Marlins manager Ozzie Guillen had a problem with Hanley Ramirez alright, but it had nothing to do with the former Rookie of the Year’s attitude or demeanor. The Sun-Sentinel’s Juan C. Rodriguez has the quote:
Hanley Ramirez had a great attitude with bad performance for me. From Day 1 when we talked to today he was great with me. What he was in the past? That’s their problems. I’m not saying this because he just got traded. I wish he had a bad attitude and produced. I would take that.
If Ramirez was a clubhouse cancer, as some have claimed, Guillen surely would have gone ahead and fired with both barrels here. He’s not one to hold back. Many expected Ramirez would sulk after being switched from shortstop to third base to make room for Jose Reyes, but he didn’t, at least not outwardly. Whether some disappointment or frustration took a toll on his performance is anyone’s guess. Guillen would have put up for some surliness in return for an extra 30 points of average and a dozen more runs batted in.
Every now and then, The Players’ Tribune runs a “five toughest” feature. In 2015, David Ortiz listed the five toughest pitchers he ever faced. Last month, Christian Yelich wrote up the five toughest pitchers in the NL East. Now, it’s Ian Kinsler‘s turn with the five toughest pitchers in the AL Central.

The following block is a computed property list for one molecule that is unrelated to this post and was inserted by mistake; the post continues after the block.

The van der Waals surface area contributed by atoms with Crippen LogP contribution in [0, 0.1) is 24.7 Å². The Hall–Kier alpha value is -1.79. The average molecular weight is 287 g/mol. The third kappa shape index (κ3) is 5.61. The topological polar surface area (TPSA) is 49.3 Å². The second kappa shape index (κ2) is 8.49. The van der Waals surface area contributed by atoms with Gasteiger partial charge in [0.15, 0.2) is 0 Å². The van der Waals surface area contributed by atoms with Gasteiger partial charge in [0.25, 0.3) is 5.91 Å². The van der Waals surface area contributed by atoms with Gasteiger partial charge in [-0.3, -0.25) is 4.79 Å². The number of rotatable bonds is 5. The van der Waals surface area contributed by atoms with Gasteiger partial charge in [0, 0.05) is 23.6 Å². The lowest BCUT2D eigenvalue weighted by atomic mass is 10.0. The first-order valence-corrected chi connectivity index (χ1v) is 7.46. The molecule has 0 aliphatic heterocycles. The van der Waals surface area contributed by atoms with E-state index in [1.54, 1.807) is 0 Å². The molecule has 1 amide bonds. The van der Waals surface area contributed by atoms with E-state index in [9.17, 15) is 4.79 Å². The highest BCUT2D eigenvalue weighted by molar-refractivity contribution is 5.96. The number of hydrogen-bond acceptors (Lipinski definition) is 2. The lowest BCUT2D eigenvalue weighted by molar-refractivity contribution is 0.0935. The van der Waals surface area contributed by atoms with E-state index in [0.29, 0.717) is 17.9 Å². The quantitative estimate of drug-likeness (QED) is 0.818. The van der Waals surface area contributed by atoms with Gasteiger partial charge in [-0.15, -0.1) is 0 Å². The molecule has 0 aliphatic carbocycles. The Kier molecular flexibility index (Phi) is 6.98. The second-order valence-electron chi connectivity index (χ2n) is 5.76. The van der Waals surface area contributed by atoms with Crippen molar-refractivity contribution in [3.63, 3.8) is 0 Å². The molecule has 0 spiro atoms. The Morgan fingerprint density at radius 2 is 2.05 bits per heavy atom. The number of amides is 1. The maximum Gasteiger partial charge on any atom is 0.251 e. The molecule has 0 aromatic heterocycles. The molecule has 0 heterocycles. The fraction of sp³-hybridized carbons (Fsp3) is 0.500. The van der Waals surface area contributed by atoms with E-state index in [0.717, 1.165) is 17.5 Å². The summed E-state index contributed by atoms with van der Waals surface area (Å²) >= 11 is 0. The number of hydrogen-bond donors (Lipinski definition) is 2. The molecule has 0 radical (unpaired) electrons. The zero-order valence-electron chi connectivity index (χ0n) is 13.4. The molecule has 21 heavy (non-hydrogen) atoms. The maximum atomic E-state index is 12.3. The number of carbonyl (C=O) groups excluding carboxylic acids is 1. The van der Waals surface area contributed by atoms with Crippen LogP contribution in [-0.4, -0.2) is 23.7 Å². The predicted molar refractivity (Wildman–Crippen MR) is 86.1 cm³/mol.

Kinsler goes into detail explaining why each pitcher is difficult to face, so hop over to The Players’ Tribune for his reasoning. His list
Presumably, Kinsler intentionally omitted his Tiger teammates from the list. He has faced Justin Verlander a fair amount earlier in his career, and he has only a .176/.333/.235 batting line in 42 plate appearances against the right-hander. Verlander’s stuff is often described as tough to hit in one phrase or another. Kinsler has also struggled against Indians starter Carlos Carrasco (.590 OPS), but one can understand why he would be omitted from a list of five given who was already listed.
Angels first baseman C.J. Cron hit a grand slam against the Mets on Sunday, but it wasn’t enough to keep his spot on the major league roster as the club announced his demotion to Triple-A Salt Lake on Monday. Infielder Nolan Fantana has been promoted from Salt Lake.
Cron, 27, was hitting a disappointing .232/.281/.305 with one home run and RBI in 90 plate appearances. I guess you can say that wasn’t the kind of Cron job the Angels were expecting. Cron was an above-average hitter in each of his first three seasons, finishing with an OPS+, or adjusted OPS, of 111, 106, and 115 (100 is average).
While Cron is figuring things out in the minors, Luis Valbuena, Jefry Marte, and Albert Pujols could each see some time at first base.